While I understand most of these are just aggregates of various people's contributions and really represent a vast number of sources, overall, the reports, opinions, and interpretations of news and events seems to cluster pretty closely within these communities.
Additionally, the owners of these news outlets are fairly close with one another which I think further contributes to covering similar type of topics from a very similar point of view. I am not suggesting there is control, manipulation or withholding of news stories, just that people who think alike keep together.
So, is there an alternate tech community out there that interprets the same events discussed here in a completely different light? I know there are individuals here who do, but what about an entire community?
Google News, with some custom sections to emphasize news about science and technology and about education, and the many friends I have on Facebook, who post interesting links regularly. I follow several blogs and other websites with regular news updates, especially about science. When I really want to research a subject in depth, I go straight to the academic libraries of my alma mater university across town (now often via its extensive subscriptions to databases that I can access from home with user authentication I gain through an affiliation with that university). For articles to look at for submission to Hacker News, I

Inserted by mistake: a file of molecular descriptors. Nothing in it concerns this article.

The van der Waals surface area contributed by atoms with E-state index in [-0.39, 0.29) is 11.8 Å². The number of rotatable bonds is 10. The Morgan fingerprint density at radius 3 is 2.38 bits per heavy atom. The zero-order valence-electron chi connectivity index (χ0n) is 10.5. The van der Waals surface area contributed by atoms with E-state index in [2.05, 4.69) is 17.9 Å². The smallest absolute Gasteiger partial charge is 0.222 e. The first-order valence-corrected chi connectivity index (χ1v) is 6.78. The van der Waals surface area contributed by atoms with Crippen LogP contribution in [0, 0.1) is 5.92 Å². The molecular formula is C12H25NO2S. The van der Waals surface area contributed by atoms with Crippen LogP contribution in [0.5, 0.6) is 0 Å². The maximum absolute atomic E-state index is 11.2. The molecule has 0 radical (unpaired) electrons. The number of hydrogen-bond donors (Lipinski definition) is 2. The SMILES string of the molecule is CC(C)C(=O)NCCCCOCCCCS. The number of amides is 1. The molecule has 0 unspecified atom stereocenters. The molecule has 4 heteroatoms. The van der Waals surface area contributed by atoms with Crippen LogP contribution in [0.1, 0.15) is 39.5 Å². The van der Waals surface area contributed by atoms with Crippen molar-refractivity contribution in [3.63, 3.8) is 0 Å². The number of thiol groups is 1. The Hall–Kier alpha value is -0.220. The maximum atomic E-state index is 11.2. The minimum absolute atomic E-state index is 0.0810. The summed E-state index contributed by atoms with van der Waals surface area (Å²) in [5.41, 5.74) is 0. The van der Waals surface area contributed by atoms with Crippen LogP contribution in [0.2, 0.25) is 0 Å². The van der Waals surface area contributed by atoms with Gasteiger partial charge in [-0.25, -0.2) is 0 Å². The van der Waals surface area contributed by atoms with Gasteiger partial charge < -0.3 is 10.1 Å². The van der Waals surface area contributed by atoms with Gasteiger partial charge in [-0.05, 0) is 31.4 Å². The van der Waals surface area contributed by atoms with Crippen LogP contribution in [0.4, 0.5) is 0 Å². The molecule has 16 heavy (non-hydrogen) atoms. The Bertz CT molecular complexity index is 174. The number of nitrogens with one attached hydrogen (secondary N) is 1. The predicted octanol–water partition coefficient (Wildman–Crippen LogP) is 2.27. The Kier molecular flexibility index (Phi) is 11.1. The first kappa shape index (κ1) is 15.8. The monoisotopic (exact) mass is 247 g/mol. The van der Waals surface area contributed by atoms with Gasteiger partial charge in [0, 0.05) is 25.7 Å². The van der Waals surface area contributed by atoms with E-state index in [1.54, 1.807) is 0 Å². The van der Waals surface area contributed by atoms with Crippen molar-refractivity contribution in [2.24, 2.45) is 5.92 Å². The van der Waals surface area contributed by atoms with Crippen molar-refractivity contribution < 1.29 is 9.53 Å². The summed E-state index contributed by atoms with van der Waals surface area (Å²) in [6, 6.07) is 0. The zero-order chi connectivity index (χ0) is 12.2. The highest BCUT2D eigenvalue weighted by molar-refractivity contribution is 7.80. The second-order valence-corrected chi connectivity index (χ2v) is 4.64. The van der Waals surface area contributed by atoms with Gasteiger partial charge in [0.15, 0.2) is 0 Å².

1) make sure to have a science section in my Google News set-up, and additionally use Google News and Google Scholar keyword searches to check submissions by other users to HN,
2) follow the recommendations of certain key Facebook friends of mine who are either professional scientists, science writers, or science educators,
3) daily read Science-Based Medicine
(I don't submit to HN from Science-Based Medicine every day, but I have found some GREAT articles there over the years)
4) daily read Why Evolution Is True
(which sometimes has personal posts by the site owner but also has EXCELLENT posts by him and by guest posters on cutting-edge science issues, some of which I post directly and some of which lead to professional journal articles I post directly)
5) daily read Skeptic Blog
(which goes from very ordinary to EXCELLENT in quality in unpredictable fashion, and has several very thoughtful co-bloggers contributing)
6) daily read Respectful Insolence
(which has had some EXCELLENT posts about the methods of research over the years)
7) receive specific suggestions of research articles to read on human intelligence and human behavioral genetics either by request or by researcher nomination from the Minnesota Twin Family Study researchers with whom I discuss issues in a journal club during the school year
8) occasionally look at Pharyngula
(which is going through a dry spell right now while its author finishes writing a book that I am very eager to read, but which in the past has had some great posts on topics of much interest to HN participants)
9) generally prowl the Web and recommendations I see anywhere else in cyberspace for good articles on science. I test most articles I see submitted anywhere with the checklist from Peter Norvig (Google's director of research)'s article "Warning Signs in Experimental Design and Interpretation,"
which is my all-time favorite link to share in discussions on Hacker News.